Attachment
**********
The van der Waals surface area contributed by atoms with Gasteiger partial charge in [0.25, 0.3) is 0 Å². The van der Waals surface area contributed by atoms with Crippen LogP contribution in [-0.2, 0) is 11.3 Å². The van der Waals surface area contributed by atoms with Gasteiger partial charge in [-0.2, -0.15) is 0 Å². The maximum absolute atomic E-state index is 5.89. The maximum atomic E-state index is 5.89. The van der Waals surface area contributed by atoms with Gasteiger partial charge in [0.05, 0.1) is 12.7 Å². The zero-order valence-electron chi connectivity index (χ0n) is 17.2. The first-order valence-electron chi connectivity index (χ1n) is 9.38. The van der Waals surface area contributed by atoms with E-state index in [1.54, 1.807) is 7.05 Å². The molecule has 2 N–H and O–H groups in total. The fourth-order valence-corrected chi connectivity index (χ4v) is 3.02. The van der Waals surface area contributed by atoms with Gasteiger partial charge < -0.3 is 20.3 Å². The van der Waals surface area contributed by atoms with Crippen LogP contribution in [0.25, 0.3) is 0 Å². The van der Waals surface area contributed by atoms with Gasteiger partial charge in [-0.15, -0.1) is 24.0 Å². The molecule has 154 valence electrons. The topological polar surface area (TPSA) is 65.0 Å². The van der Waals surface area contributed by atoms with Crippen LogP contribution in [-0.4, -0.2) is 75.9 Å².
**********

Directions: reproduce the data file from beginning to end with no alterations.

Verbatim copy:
The van der Waals surface area contributed by atoms with Gasteiger partial charge in [0.25, 0.3) is 0 Å². The van der Waals surface area contributed by atoms with Crippen LogP contribution in [-0.2, 0) is 11.3 Å². The van der Waals surface area contributed by atoms with Gasteiger partial charge in [-0.2, -0.15) is 0 Å². The maximum absolute atomic E-state index is 5.89. The maximum atomic E-state index is 5.89. The van der Waals surface area contributed by atoms with Gasteiger partial charge in [0.05, 0.1) is 12.7 Å². The zero-order valence-electron chi connectivity index (χ0n) is 17.2. The first-order valence-electron chi connectivity index (χ1n) is 9.38. The van der Waals surface area contributed by atoms with E-state index in [1.54, 1.807) is 7.05 Å². The molecule has 2 N–H and O–H groups in total. The fourth-order valence-corrected chi connectivity index (χ4v) is 3.02. The van der Waals surface area contributed by atoms with Gasteiger partial charge < -0.3 is 20.3 Å². The van der Waals surface area contributed by atoms with Crippen LogP contribution in [0.25, 0.3) is 0 Å². The van der Waals surface area contributed by atoms with Gasteiger partial charge in [-0.15, -0.1) is 24.0 Å². The molecule has 154 valence electrons. The topological polar surface area (TPSA) is 65.0 Å². The van der Waals surface area contributed by atoms with Crippen LogP contribution in [-0.4, -0.2) is 75.9 Å².